Using Employer-based Wellness Programs to Reduce Health Care Costs

Policy makers and employers should take a serious look at the overall reduction in employee health charges that may be achieved by improving worker access to employer-based wellness programs.

President Obama, members of Congress and dozens of interest groups have pledged to find new ways to provide Americans with better access to health care while regaining control of health care spending. With public and private health spending predicted to reach $2.5 trillion in 2009 -- a 17.6% share of the U.S. gross domestic product-many policymakers are arguing that effective, evidence-based, preventive services such as smoking cessation programs not only promote health, but also offer high economic value.

Employers have a huge financial stake in the success of these efforts. Effective employer-based wellness programs can reduce absenteeism, increase productivity and lower health care costs by helping workers avoid or postpone serious diseases. A comprehensive nationwide survey of 583 workers conducted in late March, demonstrates that preventive health services in the workplace is and will be an important issue in the upcoming health care reform debate.

"Healthy at Work?", a report from Rutgers University's John J. Heldrich Center for Workforce Development, found that nearly four in ten workers say their employer provides some kind of wellness program, ranging from classes in nutrition to a newsletter to a fitness center.

Nearly one third of those respondents think wellness programs have a major impact on the health of people in their workplace. And 70% of working adults think employers should offer wellness programs that address important health issues such as diet, exercise, stress reduction, and how to manage chronic illnesses, such as diabetes.

Not every worker enjoys access to these programs. Workers who are less affluent and less educated are less likely to have access to employer-provided preventive health services. Nearly half of college-graduates (46%) report an employer wellness program, compared to just one-quarter of employees with a high school education or less (25%). About four-in-ten workers (44%) with incomes of $70,000 or more say they have access to a wellness program, compared to just two in ten (21%) of those making $35,000 or less.

Workers are also divided over the incentives and penalties employers might use to encourage healthier behavior among employees. Most workers surveyed do not feel it is appropriate to provide increased salaries or extra time off to those who participate in wellness programs. Instead, three-quarters of workers (74%) say employers should lower health care premiums to employees who participate in wellness programs.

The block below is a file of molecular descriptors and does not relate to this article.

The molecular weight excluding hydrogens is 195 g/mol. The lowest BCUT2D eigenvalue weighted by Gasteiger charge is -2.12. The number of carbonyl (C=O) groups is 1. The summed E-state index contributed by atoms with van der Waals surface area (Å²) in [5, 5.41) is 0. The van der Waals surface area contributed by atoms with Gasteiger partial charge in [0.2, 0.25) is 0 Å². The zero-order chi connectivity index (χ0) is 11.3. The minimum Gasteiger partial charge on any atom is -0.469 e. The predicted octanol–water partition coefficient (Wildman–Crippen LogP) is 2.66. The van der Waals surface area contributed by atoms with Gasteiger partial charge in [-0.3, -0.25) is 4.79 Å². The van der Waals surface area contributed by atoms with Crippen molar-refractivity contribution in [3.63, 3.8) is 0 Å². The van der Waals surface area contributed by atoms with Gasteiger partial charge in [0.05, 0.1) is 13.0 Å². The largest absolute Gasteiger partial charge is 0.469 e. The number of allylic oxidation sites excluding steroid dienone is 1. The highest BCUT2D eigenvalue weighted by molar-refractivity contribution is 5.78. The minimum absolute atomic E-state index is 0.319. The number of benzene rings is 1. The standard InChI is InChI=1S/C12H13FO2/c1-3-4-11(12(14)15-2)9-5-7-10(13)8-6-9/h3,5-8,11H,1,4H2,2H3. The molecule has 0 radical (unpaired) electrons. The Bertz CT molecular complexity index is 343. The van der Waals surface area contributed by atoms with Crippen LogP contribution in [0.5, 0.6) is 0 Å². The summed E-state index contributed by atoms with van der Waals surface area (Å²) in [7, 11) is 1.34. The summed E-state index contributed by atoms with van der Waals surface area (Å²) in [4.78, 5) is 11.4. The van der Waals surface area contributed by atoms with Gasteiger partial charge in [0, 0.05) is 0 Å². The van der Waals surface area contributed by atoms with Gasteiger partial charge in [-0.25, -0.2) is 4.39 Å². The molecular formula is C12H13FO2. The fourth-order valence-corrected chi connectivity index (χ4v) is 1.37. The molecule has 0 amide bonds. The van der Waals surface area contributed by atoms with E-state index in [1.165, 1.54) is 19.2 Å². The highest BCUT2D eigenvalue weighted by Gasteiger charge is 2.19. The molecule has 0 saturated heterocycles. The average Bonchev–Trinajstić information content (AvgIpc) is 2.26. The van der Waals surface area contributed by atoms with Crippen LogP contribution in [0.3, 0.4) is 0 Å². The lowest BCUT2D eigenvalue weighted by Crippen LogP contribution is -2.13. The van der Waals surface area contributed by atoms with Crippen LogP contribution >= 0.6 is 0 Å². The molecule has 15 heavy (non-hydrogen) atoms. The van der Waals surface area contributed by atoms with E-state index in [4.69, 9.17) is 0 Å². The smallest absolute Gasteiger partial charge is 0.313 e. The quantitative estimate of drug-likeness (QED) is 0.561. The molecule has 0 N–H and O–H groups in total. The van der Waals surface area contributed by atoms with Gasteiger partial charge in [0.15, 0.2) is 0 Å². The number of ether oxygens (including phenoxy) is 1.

Many of the workers also feel it is unfair for workers to pay higher premiums because of existing health conditions:

  • Just half (47%) of workers say employers should be allowed to charge smokers more for health insurance.
  • Barely 4 in 10 workers (43%) support higher rates for people who drink too much alcohol.
  • Only one-quarter of workers (26%) think people who are very overweight should pay more.

Finally, workers express strong concern for the privacy of their health care records if the trend toward using electronic records continues as expected.

In mid-May, President Obama held a roundtable with the CEOs of a number of companies to discuss their successes with wellness programs and innovative practices. A few of these best practices are highlighted here:

  • The Hotel Employees and Restaurant Employees International Union (HEREIU) Welfare Fund provides multi-employer health insurance coverage for 90,000 eligible employees and their families and has worked to align good health outcomes with lower costs by informing patients about high-performing doctors, rewarding high-performing doctors and giving incentives for workers to obtain prenatal care.
  • Johnson & Johnson has a long history of workplace health programs, including disease management and prevention interventions, risk-based incentives, and exercise equipment available for offices. From the late 1990s to 2006, J&J was able to identify a decline of smoking in their workforce from 12% to 4%, incidents of high blood pressure dropped from 14% to 6%, and workers dealing with high cholesterol declined from 19% to 6%.
  • Pitney Bowes has established onsite health clinics and fitness centers, incorporates lower-priced, healthier foods in their cafeterias, and offers low- or no-cost health screenings and immunizations. These and other programs have resulted in a reported $40 million in savings over the last nine years.

Policy makers and employers should take a serious look at the overall reduction in employee health charges that may be achieved by improving worker access to employer-based wellness programs. At the same time, federal and state laws need to be strengthened and enforce laws to protect workers from discrimination due to health factors.

Carl Van Horn, Ph.D. is professor of public policy and director of the John J. Heldrich Center for Workforce Development at Rutgers, The State University of New Jersey www.heldrich.rutgers.edu

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